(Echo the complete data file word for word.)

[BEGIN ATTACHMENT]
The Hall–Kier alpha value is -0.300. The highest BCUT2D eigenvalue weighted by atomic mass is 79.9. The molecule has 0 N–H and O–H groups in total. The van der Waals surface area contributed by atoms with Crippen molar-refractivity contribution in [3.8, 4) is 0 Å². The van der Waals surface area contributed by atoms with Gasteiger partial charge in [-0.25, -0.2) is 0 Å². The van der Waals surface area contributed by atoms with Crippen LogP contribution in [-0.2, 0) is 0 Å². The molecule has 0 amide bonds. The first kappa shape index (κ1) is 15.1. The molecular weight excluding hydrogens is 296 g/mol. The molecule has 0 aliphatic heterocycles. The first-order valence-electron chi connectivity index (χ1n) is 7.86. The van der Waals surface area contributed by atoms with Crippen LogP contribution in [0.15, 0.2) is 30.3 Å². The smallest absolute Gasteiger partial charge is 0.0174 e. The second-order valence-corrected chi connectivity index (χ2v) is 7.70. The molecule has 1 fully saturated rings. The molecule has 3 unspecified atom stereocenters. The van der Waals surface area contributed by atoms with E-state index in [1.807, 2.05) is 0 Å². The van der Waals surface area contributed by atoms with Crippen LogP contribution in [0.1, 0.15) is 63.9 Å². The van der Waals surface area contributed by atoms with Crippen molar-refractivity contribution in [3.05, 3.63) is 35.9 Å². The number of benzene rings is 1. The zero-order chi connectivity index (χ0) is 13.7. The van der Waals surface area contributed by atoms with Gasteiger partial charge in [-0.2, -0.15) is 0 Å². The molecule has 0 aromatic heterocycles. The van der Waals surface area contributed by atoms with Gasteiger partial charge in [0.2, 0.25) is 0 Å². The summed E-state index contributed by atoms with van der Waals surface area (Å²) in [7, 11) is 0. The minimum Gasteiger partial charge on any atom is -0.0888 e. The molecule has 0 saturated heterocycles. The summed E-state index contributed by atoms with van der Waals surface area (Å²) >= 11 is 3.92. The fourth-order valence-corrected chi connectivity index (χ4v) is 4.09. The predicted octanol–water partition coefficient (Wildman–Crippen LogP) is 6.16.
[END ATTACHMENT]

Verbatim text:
The Hall–Kier alpha value is -0.300. The highest BCUT2D eigenvalue weighted by atomic mass is 79.9. The molecule has 0 N–H and O–H groups in total. The van der Waals surface area contributed by atoms with Crippen molar-refractivity contribution in [3.8, 4) is 0 Å². The van der Waals surface area contributed by atoms with Gasteiger partial charge in [-0.25, -0.2) is 0 Å². The van der Waals surface area contributed by atoms with Crippen LogP contribution in [-0.2, 0) is 0 Å². The molecule has 0 amide bonds. The first kappa shape index (κ1) is 15.1. The molecular weight excluding hydrogens is 296 g/mol. The molecule has 0 aliphatic heterocycles. The first-order valence-electron chi connectivity index (χ1n) is 7.86. The van der Waals surface area contributed by atoms with Crippen LogP contribution in [0.15, 0.2) is 30.3 Å². The smallest absolute Gasteiger partial charge is 0.0174 e. The second-order valence-corrected chi connectivity index (χ2v) is 7.70. The molecule has 1 fully saturated rings. The molecule has 3 unspecified atom stereocenters. The van der Waals surface area contributed by atoms with E-state index in [1.807, 2.05) is 0 Å². The van der Waals surface area contributed by atoms with Crippen LogP contribution in [0.1, 0.15) is 63.9 Å². The van der Waals surface area contributed by atoms with Crippen molar-refractivity contribution in [3.05, 3.63) is 35.9 Å². The number of benzene rings is 1. The zero-order chi connectivity index (χ0) is 13.7. The van der Waals surface area contributed by atoms with Gasteiger partial charge in [-0.2, -0.15) is 0 Å². The molecule has 0 aromatic heterocycles. The van der Waals surface area contributed by atoms with Gasteiger partial charge in [0.2, 0.25) is 0 Å². The summed E-state index contributed by atoms with van der Waals surface area (Å²) in [7, 11) is 0. The minimum Gasteiger partial charge on any atom is -0.0888 e. The molecule has 0 saturated heterocycles. The summed E-state index contributed by atoms with van der Waals surface area (Å²) >= 11 is 3.92. The fourth-order valence-corrected chi connectivity index (χ4v) is 4.09. The predicted octanol–water partition coefficient (Wildman–Crippen LogP) is 6.16.